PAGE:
And why? And it’s because, just like in the Old Testament, when the glory of the Lord comes – the word, “glory” in the Old Testament is this word, “kavod” and it literally means, “weightiness,” like a weight falling; a heaviness to it. When the glory of the Lord comes into this world it is heavy and it is weighty and humans cannot handle it. Creatures cannot handle it. That’s what’s happening here. Remember when the glory cloud came to the top of Mount Sinai God said the people of Israel at the bottom of the mountain – it was a long way down – and God said, “You tell them that if they even touch the bottom of the mountain they will die.” And then Uzzah touched a piece of furniture that had previously been in the glory presence of the Lord and he died. And we know, it’s a central Biblical idea, that humans are sore afraid in the deadly presence of God when the glory of God comes down.
And why? Well that’s because of the transition between Genesis 2 and 3. In Genesis 2, Adam and Eve literally walk with God in the Garden of Eden, in the glory presence of the Lord. And then they turn their backs on God and right after God comes down again and says, “Where are you, Adam? Why are you hiding in the bushes? Why are you sore afraid?” And what we learn there is that we were, on the one hand, made to walk in the glory presence of the Lord. We were made to be at home with the presence of God Himself, on the one hand, and on the other hand we have become completely unfit to be home; completely unfit for our true home. It’s so cliché, but like Mr. Beaver said to Lucy, again, “He is good, but He is not safe.” And we might say, “He is not safe to us because He is so good.” And Luke says, “Here are the facts – that you are at war with the real God and His presence is deadly.” That’s what the message of the shepherds is here.
In 1941, C.S. Lewis gave a sermon about this during World War II in London and now it’s a very famous essay called, “The Weight of Glory.” And it’s hard to look at a text like this and not think about Lewis’ essay, “Weight of Glory.” He says a lot of amazing things in it but this is what he points out – the thesis really. He says the vision of God or being in the presence of God’s glory is the “secret ache for a far off country that we’ve never been to.” It’s a deep desire for something that we have never actually experienced. It is what we, he says, we really desire. “We get traces of it,” he writes, “when we experience beauty, but we have never seen the thing itself.” And the glory of the Lord, he says, “is the scent of a flower we have not found, the echo of a tune we have not heard, news from a country that we have never visited, the reality that can break the evil spell of all worldly enchantment. Every human, each one of us,” he says, “remains conscious at all times of a deep down desire which no natural happiness in this world will ever satisfy.”
And so when God’s light appears, it’s blinding and it’s impenetrable and at first, he says, gives us chills and we’re forced to step back and then we want to step forward nevertheless. And it’s just like Moses on top of the mountain whenever God said, “Moses! Moses! Come to me, but don’t get any closer. You want to come home, but no man can see the Lord and live. His presence is deadly for dead sinners.” And that’s why the angels here are so sore afraid. They have the “old ache” as Lewis talks about – deep down satisfaction that they long for but have no known. And it’s being in the glory presence of the Lord.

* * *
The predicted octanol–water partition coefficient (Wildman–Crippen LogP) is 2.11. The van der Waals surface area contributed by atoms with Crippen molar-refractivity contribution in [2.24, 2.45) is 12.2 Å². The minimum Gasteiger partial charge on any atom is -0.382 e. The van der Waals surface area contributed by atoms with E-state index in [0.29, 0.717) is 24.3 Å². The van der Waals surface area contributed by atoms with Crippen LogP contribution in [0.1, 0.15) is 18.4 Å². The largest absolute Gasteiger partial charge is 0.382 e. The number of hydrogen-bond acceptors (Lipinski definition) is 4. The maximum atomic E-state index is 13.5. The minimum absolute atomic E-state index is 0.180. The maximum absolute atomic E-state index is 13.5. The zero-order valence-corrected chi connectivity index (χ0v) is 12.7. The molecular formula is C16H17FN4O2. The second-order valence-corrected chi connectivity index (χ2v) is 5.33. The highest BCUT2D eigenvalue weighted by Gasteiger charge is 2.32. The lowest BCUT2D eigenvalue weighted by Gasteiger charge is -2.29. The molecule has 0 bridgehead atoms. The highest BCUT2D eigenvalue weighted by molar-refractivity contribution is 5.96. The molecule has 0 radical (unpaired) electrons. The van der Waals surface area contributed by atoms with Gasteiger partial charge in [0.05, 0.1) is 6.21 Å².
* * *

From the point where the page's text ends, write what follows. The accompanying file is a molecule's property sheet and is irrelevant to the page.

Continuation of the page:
And so back to verse 14 – as we begin to wrap up this point – the Gloria in excelsis Deo. The angels say the glory of God in the highest has come down to bring peace on earth. And what kind of peace is that? Charles Wesley got it right when he wrote his Christmas hymn. He said, “Peace on earth, mercy mild, God and sinner reconciled.” Before any other peace can enter into the world, real peace, Christmas peace is being reconciled to the God we are at war with. That’s what the baby has come for – to be received back home; to come into the light of God again. And Paul, here’s Paul’s Christmas verse – Colossians 1:21, “Once you were alienated from God and you were enemies with God, but now God has reconciled you to Himself by the body of Jesus Christ that you might enter into His glory.” Christmas peace offers reconciliation with God. It’s an invitation into the fullness of life. And it’s the only way. Saint Augustine put it this way. “You will never find rest until you rest in God’s glory.”
And that’s why the angels say to the shepherds, “Shepherds, go and behold the baby in Bethlehem.” And the reason for that, they’re saying, look, if you, if the baby of Bethlehem, the glory of God come down, truly becomes the desire of your heart, if you have a discipline in your life where you’re meditating on the glory of God and your desires are really being shifted towards wanting to see the face of Jesus Christ more than anything else, then you hope in something that you cannot lose and you hope in something that cannot die – because He already did die and He lives again. And you hope in something that cannot change. And that means if He is truly your greatest desire then all of your fears in this temporal world are relativized because you have something that ultimately will keep you safe, that will ultimately bring you home.